Arnold H. Young
Chief Carpenters Mate
U. S. Navy
WWII US Military
Dates of Service: 10/28/1942 - 09/19/1945
Carpenter, 73rd Naval CBs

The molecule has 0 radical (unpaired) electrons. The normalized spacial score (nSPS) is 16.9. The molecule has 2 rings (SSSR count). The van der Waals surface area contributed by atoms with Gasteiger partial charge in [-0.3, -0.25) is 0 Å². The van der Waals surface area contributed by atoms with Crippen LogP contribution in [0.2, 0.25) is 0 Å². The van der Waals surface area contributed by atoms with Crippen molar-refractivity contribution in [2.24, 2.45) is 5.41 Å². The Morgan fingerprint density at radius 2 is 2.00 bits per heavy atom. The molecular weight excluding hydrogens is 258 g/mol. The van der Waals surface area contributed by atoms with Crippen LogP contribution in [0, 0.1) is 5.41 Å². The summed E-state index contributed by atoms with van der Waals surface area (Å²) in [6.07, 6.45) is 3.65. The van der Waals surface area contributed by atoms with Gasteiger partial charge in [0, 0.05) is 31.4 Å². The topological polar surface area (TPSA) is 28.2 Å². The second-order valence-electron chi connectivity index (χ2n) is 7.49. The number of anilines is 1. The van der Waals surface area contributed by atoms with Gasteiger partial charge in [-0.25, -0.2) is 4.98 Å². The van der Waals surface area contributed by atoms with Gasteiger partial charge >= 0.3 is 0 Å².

Arnold was born in Oakdale, Louisiana, to Willie Dunn Young and Elna Harmon Young. He was the oldest of five brothers and one sister. His father worked in sawmills and often moved the family. "Before I was old enough to realize I was even born they moved on up more or less to north Louisiana," he recalls. "In fact, Dad and Mama moved at least two or three times a year from one sawmill to another to another, always a greener pasture just over the fence." In 1926 when he was nine, they moved to a 194-acre farm in Elm Grove. There his father drove a school bus. The family raised gardens for vegetables, and let their cattle and hogs range in fields and forests. They used "hog dogs" to catch hogs for butchering. "We'd find one and point it out and that dog would go and catch it just like that. Everybody had hog dogs," he recalls. They also hunted game. "We killed what we needed as we needed it," he says. In 1933 their house burned. Arnold, in his first carpentry work, helped built a new, four-bedroom house, purchased with $500 of insurance and $300 from his father's savings. After Arnold graduated from Elm Grove High School in 1936, he transported cross ties for four dollars a load. "You're not getting rich hauling those things," he says. "We called them, `starvation sticks.'" He also picked cotton for "a Pentecostal preacher named Langford," and helped the minister's son build a house. After it burned, he helped them build another house for a dollar and a half a day. He then went to work as a carpenter in Shreveport, at first making forty cents an hour. He helped build facilities at Camp Claiborne, Camp Polk, and Barksdale Field. On April 26, 1941 he married Helen Middlebrook. They would have two children, five grandchildren, and eight great-grandchildren. He sailed to Honolulu on the USS Worden (DD-352) as part of a 23-man construction crew from Shreveport to build a naval hospital. That fall, Helen joined him, where they were living in a house when the Japanese attacked Pearl Harbor on December 7, 1941. "I don't know how we didn't get killed," he says. A bomb struck a vacant lot about five blocks away. Arnold responded to a call for volunteers to work on the damage in Pearl Harbor. "It was torn up; my God it was torn up." Although the hospital under construction had no windows, it was staffed with doctors and nurses who treated wounded placed on cots. After their first child was born in August of 1942, Arnold sent Helen and baby back to the United States. He joined them that fall after he fulfilled his 12-month contract. Upon his return he volunteered for the U.S. Navy in Shreveport. Placed in the Seabees, he took boot camp at Camp Perry Naval Base in Williamsburg, Virginia. He was sent overseas to New Caledonia as part of the 73rd Naval Construction Battalion. There he worked loading and unloading ships, then was sent to Guadalcanal to build a hospital and other facilities for the army. By then a chief carpenter's mate and leading 20 men, Arnold made the landing on Peleliu, where he earned a Bronze Star. For days he worked under machine gun fire, pinned down in trenches that they dug with their helmets. "Five days and nights we didn't shut our eyes," he says, noting that each person lost from "thirty-five to forty-five pounds per man." Later, while building bases on Peleliu, he says, some Japanese defenders still clung to their posts. "A lot of Japs (were) up there harassing us while it was being built," he reports. After about a year on Pelileu, he returned to the States and was discharged in New Orleans on September 19, 1945. Back in Shreveport he returned to carpentry work, soon serving as a superintendent and working for "the best contractors in Shreveport."